They have kept Mousavi and Karrubi under detention without charge for nearly five years, the two were Islamic Republic’s prime minister and speaker of Majlis repectively! They have detained many politicians and political activists because of their political beliefs. They have imprisoned many journalists and bloggers. They have promoted that tug who ran the infamous Evin prison to become Tehran’s prosecutor, so he could detain more of their opponents and journalists they don’t like.

They now want to prevent moderates from running for Assembly of Experts and Majlis elections in 2016, of course through the Guardian Council disqualifications, and not at the polls: in the last election they could only muster 11% of the votes.

They represent a backward ideology, as dangerous as the Taliban and the Islamic State. They also want to take the “republic” out of Islamic Republic. Their Guide does not shy away from saying so. “Due process” to them is to keep people in prisons and under house arrest without charge. I sincerely invite the commentator mentioned above to post his views here in professional language.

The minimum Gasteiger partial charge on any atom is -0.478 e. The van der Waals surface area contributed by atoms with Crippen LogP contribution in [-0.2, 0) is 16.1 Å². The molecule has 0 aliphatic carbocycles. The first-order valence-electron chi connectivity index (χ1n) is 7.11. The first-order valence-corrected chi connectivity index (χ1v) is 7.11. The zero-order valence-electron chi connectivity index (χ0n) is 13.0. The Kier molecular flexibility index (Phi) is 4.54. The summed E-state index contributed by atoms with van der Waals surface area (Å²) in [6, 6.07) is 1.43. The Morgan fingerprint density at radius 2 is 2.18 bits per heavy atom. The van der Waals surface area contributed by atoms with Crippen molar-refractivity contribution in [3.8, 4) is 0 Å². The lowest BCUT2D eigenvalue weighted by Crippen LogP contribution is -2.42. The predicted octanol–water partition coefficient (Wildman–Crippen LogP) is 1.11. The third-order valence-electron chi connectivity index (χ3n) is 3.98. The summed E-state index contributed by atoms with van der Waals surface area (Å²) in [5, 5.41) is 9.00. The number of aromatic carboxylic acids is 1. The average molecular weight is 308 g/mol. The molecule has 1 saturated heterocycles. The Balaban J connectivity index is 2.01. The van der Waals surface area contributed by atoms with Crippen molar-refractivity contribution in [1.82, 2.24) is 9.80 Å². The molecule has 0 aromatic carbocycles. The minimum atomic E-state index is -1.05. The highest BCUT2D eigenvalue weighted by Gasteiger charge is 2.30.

Anonymous said...

Dear Mr. Uskowi, for purposes of accuracy and clarity, may I humbly suggest using the appropriate term "Khomeinist" to describe the cliques of the clerical regime, i.e. Khomeinist "conservatives", Khomeinist "moderates", and Khomeinist "reformists". The only tolerated political line in the Islamist regime is "khatt-e Emam".

Anonymous said...

Iran's culture of lies fears reporters because their job is the truth.